- Grants: In concert with the new grants platform, we want to both increase grant spend and become more efficient at judging potential grants.
- Wages: As I’ve mentioned, hiring was slower than expected last year. But we have momentum on that front! The Foundation has three full-time employees, but you’ll hear about a fourth soon. 😉 We to hope to expand headcount by an additional two or three technical hires this year.
- Research: This category wasn’t highlighted in 2018, but it’s prominent enough to highlight it now. Agreements with contractors that involve more direct Foundation involvement, like our partnerships with zec-qt-wallet and Parity, go under this category. We expect a few more major research contractor agreements this year.
- Other: Sponsorships, travel, legal costs, Foundation admin, etc. fall under this category.
Current ZEC, BTC, and USD Holdings
To round out this summary of the Foundation’s finances, let’s cover our treasury. At the time of this writing, the Foundation has been pledged roughly 260,000 ZEC, mostly from recipients of the Founders’ Reward. To date we have received 87,000 ZEC of this pledge, and spent roughly 30,000 ZEC — either in ZEC-to-USD trades to fund day-to-day operations or in direct sends. Here is our cash on-hand and other assets:
At a price of $50 USD per ZEC, we have roughly $16 million in assets, which translates to a five-year runway if we meet the 2019 expected budget. Obviously swings in ZEC price could materially change this calculation.
In the short-to-medium term I am not concerned about the Foundation’s finances or ability to execute. Antonie and Sonya (my colleagues) have done wonderful work, as have the many grant recipients and contractors that work with us. No doubt, we have areas to improve, but I’m thrilled with the progress the Zcash Foundation has made in 2018 and excited for 2019.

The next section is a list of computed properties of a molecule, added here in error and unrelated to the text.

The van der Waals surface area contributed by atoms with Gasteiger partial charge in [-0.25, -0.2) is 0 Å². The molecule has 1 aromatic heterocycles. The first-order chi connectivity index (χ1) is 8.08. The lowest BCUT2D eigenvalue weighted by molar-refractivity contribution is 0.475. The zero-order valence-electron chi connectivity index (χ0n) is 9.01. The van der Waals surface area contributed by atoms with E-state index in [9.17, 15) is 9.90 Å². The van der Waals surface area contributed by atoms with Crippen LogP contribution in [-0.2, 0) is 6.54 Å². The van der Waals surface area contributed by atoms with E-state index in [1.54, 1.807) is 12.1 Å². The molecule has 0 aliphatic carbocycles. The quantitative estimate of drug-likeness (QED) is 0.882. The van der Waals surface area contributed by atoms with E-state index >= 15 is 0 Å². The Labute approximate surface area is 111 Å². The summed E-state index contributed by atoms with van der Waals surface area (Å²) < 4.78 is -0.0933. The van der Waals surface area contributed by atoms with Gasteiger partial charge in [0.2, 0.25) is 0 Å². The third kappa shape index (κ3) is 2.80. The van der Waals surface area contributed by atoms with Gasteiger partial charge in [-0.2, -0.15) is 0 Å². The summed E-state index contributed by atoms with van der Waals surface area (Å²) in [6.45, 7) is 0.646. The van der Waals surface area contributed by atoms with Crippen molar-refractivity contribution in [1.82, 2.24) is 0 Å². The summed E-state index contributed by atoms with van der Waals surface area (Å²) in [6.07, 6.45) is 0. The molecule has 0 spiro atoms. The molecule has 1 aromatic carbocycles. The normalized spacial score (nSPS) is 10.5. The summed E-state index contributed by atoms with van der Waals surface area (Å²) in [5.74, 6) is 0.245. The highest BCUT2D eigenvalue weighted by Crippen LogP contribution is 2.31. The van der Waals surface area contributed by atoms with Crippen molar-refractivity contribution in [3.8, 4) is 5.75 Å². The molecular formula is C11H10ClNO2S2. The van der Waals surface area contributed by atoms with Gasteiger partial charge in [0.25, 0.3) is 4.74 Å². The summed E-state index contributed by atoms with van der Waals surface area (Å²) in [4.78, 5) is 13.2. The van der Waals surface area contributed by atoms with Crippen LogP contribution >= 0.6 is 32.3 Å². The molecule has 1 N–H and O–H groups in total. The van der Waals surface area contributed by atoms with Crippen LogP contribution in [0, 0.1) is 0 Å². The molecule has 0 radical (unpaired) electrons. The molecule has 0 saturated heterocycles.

Longer term, we need to start thinking about how the Foundation can sustainably operate with donations in addition to its endowment, which will entail a concerted effort to solicit donations from the community in the future.
Looking beyond the Foundation, I think it’s critical to reflect on where power — and expertise — sits in the Zcash ecosystem today. As I’ve said above, the central issue that faces our community today is centralization of power in the Company. But it’s a necessary centralization… for now. The Company employs many of the world’s top experts in zero-knowledge systems, and their contributions are critical to the development of the protocol.
If the Company were to disappear today, that would be a tragedy for the ecosystem. It would set us back by years if not decades. And that’s a fundamental problem for a protocol that’s meant to be robust as currency, that’s meant to protect privacy and adapt to the unforeseen privacy challenges of tomorrow. For the Foundation — and the ecosystem at large — it’s imperative that we encourage Company contributions to Zcash while paradoxically (and amicably) reducing their burden as stewards of the protocol.